[Sca-cooks] My Big Fat Weird Thanksgiving

Phil Troy / G. Tacitus Adamantius adamantius1 at verizon.net
Thu Nov 27 21:01:34 PST 2008

Hullo, the list!

For those who are hoping this isn't going to be my usual disjointed  
ramble, abandon ye all hope...

As some may remember from earlier posts, we opted to do the holiday  
thing with old friends, instead of our normal alternate years,  
alternate families thing. Something I can't explain just told us to  
arrange it that way. We snubbed everyone equally and just spent the  
day with the people we most felt like hanging out with. I prepared and  
brought with us the previously-discussed brisket, and found myself  
home early last night with not too much to do, and called my hostess  
to ask if she needed anything done. I offered to make a mince pie  
(having put up a dozen quarts of the stuff in jars a couple weeks ago)  
to eke out desserts, and she said she was a whole lot more than well- 
stocked in desserts; everyone and his brother were already making  
cakes and pies, no need, no room, and sleep is good.

She also sounded a little odd, possibly a bit stressed, which was  
natural enough, I thought, at the time.

When we arrived today, an hour before the time we had been instructed  
to show up for dinner -- I having assumed we'd want to throw the pan  
of brisket in the oven, for example, and generally make a pest of  
myself -- and our hostess still seemed a bit stressed, and a little  
unfocused. Things like the peeling of potatoes were being done, then  
put in pans of water and abandoned for hours because nobody  
_In_Charge_ thought to mention that potatoes don't cook themselves. I  
said (quickly reaching for the dial on the gas range), "Look, there's  
a fire under that pot! However did that happen? A miracle! The  
potatoes are cooking! Praise be!"

Those of you who know me, well, you know where this is going. Our  
hostess was obviously very distracted by something, and not only were  
things not getting done, but there were head-on car crashes as half- 
finished jobs competed for space. "Barbara, I see you have a pot of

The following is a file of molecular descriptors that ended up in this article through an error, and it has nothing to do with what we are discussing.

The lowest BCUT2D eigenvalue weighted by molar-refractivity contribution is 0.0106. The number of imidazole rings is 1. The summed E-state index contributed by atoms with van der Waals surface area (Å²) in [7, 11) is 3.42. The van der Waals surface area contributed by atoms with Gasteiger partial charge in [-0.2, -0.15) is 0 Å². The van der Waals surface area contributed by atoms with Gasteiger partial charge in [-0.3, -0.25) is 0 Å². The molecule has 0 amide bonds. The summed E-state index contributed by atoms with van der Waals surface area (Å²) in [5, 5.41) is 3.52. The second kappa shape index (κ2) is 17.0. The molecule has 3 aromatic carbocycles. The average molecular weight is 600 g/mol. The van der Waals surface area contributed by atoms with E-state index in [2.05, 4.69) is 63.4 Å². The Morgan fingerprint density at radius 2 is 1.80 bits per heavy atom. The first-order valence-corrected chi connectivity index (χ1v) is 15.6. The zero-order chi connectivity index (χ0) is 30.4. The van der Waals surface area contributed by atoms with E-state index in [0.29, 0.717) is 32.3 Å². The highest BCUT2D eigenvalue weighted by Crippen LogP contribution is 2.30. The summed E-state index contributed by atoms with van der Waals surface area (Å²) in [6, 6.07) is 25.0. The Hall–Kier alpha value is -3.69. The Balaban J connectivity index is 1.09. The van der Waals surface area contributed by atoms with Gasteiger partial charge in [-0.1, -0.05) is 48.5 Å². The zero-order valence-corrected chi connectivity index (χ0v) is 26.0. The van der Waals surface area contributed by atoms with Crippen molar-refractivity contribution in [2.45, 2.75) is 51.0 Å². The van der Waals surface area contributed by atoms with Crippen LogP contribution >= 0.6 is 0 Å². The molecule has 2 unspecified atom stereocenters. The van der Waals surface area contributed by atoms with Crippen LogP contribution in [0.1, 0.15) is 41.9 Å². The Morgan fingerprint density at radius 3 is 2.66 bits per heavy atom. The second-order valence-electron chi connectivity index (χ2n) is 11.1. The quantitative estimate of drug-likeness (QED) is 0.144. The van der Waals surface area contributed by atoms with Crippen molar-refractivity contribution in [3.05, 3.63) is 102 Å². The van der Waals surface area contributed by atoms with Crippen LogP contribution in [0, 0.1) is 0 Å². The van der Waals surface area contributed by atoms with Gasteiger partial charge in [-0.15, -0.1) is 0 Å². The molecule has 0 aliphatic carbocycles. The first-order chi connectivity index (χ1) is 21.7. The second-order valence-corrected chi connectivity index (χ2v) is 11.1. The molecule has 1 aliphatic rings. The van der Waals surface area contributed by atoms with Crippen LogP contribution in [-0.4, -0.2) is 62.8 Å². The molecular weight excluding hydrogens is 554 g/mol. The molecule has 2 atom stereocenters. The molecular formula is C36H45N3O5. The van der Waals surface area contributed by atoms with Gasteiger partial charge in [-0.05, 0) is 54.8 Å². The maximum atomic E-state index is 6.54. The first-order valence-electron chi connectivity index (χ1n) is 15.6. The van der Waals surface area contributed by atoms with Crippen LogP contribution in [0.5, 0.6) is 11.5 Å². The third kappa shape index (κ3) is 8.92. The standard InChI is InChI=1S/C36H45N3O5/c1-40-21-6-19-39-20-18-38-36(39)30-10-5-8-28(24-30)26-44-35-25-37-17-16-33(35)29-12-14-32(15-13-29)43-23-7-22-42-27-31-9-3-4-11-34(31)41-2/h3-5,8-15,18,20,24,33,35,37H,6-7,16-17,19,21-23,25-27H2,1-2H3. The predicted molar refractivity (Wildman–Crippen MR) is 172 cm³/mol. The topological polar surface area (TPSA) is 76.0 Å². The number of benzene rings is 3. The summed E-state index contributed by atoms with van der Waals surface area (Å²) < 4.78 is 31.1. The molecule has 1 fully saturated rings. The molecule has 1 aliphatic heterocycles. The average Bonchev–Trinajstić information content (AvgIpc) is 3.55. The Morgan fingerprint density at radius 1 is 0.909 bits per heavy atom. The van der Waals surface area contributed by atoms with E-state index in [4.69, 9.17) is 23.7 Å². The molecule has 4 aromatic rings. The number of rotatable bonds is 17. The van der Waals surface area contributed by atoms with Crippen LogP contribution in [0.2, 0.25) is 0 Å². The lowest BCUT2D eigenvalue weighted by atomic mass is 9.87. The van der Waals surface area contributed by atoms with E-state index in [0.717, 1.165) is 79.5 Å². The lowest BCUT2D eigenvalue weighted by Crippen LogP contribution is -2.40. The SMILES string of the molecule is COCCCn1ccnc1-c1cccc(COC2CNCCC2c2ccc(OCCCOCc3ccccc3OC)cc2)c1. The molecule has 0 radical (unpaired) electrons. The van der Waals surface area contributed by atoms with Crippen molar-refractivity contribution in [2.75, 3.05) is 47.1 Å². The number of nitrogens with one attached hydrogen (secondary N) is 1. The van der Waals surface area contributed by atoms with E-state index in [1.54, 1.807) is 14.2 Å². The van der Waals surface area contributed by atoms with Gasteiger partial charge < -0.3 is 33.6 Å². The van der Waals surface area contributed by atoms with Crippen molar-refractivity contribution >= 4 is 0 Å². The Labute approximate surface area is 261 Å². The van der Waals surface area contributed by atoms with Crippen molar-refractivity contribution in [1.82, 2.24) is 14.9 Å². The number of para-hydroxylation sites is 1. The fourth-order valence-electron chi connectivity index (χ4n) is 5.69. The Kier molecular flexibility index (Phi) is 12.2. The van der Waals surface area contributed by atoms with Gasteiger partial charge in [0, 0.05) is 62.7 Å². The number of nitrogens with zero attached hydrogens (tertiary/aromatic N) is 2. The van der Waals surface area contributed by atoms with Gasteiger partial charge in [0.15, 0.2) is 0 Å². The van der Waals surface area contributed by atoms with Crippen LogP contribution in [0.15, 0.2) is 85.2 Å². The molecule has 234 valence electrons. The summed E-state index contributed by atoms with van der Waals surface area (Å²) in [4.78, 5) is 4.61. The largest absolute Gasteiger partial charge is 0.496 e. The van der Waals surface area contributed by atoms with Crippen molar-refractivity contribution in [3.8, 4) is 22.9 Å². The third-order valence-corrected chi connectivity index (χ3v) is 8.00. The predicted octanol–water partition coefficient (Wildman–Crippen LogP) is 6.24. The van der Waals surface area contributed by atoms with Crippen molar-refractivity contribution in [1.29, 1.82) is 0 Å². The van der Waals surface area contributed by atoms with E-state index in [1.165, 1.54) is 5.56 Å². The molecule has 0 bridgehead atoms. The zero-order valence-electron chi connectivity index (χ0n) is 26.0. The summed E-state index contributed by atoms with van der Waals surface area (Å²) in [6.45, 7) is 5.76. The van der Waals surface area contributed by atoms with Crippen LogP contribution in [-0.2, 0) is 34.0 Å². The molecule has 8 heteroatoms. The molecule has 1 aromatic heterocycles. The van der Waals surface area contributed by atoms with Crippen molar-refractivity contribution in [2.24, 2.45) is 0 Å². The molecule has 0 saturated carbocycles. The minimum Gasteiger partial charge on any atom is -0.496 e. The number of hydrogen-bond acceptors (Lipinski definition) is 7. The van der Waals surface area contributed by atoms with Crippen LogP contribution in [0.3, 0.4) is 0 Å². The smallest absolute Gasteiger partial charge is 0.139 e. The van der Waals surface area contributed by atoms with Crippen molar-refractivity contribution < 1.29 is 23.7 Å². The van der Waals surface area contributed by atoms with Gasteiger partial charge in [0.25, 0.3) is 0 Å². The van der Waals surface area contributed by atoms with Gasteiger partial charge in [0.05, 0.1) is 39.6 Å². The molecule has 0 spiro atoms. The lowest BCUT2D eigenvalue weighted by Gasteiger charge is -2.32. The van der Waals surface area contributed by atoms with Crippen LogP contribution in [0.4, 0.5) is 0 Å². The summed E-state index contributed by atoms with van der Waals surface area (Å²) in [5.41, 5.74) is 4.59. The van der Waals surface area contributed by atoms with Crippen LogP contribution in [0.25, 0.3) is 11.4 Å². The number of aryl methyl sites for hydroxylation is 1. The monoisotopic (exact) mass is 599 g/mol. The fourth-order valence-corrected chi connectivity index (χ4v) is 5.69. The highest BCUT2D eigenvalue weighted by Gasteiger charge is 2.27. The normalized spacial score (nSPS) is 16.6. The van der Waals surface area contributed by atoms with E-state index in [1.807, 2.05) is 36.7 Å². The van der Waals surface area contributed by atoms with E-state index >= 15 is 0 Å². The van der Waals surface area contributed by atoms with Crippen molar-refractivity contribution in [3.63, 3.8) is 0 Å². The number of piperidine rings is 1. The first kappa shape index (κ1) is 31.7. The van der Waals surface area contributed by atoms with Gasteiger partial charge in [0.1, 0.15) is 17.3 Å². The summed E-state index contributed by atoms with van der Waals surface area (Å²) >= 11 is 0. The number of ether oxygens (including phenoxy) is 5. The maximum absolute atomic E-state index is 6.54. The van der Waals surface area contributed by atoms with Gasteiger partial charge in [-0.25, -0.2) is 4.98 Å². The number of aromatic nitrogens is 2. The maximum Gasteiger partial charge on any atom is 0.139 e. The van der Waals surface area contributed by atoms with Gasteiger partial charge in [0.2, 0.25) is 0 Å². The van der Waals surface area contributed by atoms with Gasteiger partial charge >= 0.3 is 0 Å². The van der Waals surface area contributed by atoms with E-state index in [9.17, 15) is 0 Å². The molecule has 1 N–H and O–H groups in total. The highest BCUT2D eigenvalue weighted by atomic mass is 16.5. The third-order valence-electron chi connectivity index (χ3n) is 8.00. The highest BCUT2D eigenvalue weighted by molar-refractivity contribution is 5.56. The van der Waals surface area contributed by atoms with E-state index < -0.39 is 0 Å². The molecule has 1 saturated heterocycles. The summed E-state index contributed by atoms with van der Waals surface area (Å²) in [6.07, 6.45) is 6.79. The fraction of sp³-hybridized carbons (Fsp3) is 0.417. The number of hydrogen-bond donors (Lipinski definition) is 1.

what looks like stock for gravy. Do you want me to make a roux to  
thicken it? Sure, no problem...you can still come back and do the  
gravy thing when you're ready..." [An hour later] "How about if I just  
make some gravy? You can go change your clothes, have a drink, sit  
down, Susan and I know where everything is, we'll be fine here."

Well, not to go into the gory details, but everything got done and  
everything was splendid, and I wasn't a wreck after the food went out  
-- I'm still recovering from some surgery myself, so my ability to  
stand and juggle full 60-quart stockpots for 16 hours straight without  
a break is not what it used to be, but I'm getting closer to that than  
I've been for a few years now. In the middle of dinner, which was sort  
of a buffet-style free-for-all melee, my spouse came over, quite  
upset, and whispered to me that our hostess had just, yesterday, been  
diagnosed with some pretty advanced cancer that had spread into her  
lymph nodes, and she's going in for surgery, at age 75, on Tuesday.  
The last thing this lady needs right now is to harassed about cooking  
for 30 people, but one could easily argue that a successful holiday  
surrounded by her family and friends was just what she did need, so  
I'm glad I listen to the voices in my head sometimes...

I guess there's no moral to this rather non-linear tale, but if there  
has to be one, I suppose it is that you sometimes need to listen to  
those voices, and above all, to make sure to spend quality time, while  
you can, with your loved ones, both those with whom you share a name,  
blood, and genes, and the ones you simply choose as friends. And don't  
sweat the small stuff, just be sure you know the difference between  
the small stuff and the big stuff.

As Tiny Tim says, G-d bless us, every one, and have a joyous remainder  
of your holiday!


"Most men worry about their own bellies, and other people's souls,  
when we all ought to worry about our own souls, and other people's  
			-- Rabbi Israel Salanter

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